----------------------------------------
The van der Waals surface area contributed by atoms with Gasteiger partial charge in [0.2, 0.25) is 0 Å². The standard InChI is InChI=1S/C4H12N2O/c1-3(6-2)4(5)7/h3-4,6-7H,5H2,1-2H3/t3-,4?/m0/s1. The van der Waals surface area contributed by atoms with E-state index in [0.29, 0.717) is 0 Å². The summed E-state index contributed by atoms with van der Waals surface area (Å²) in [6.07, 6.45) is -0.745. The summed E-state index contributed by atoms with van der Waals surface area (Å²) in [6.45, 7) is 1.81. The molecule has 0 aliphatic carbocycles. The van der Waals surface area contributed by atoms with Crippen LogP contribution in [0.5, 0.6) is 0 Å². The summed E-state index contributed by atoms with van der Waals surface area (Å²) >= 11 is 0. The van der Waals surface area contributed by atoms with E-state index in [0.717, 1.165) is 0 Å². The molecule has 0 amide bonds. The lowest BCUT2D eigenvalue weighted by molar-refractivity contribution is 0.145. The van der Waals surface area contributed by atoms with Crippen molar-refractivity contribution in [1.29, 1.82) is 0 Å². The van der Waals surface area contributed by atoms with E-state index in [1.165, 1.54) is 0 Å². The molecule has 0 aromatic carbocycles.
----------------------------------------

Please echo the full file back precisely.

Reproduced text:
The van der Waals surface area contributed by atoms with Gasteiger partial charge in [0.2, 0.25) is 0 Å². The standard InChI is InChI=1S/C4H12N2O/c1-3(6-2)4(5)7/h3-4,6-7H,5H2,1-2H3/t3-,4?/m0/s1. The van der Waals surface area contributed by atoms with E-state index in [0.29, 0.717) is 0 Å². The summed E-state index contributed by atoms with van der Waals surface area (Å²) in [6.07, 6.45) is -0.745. The summed E-state index contributed by atoms with van der Waals surface area (Å²) in [6.45, 7) is 1.81. The molecule has 0 aliphatic carbocycles. The van der Waals surface area contributed by atoms with Crippen LogP contribution in [0.5, 0.6) is 0 Å². The summed E-state index contributed by atoms with van der Waals surface area (Å²) >= 11 is 0. The van der Waals surface area contributed by atoms with E-state index in [0.717, 1.165) is 0 Å². The molecule has 0 amide bonds. The lowest BCUT2D eigenvalue weighted by molar-refractivity contribution is 0.145. The van der Waals surface area contributed by atoms with Crippen molar-refractivity contribution in [1.29, 1.82) is 0 Å². The van der Waals surface area contributed by atoms with E-state index in [1.165, 1.54) is 0 Å². The molecule has 0 aromatic carbocycles.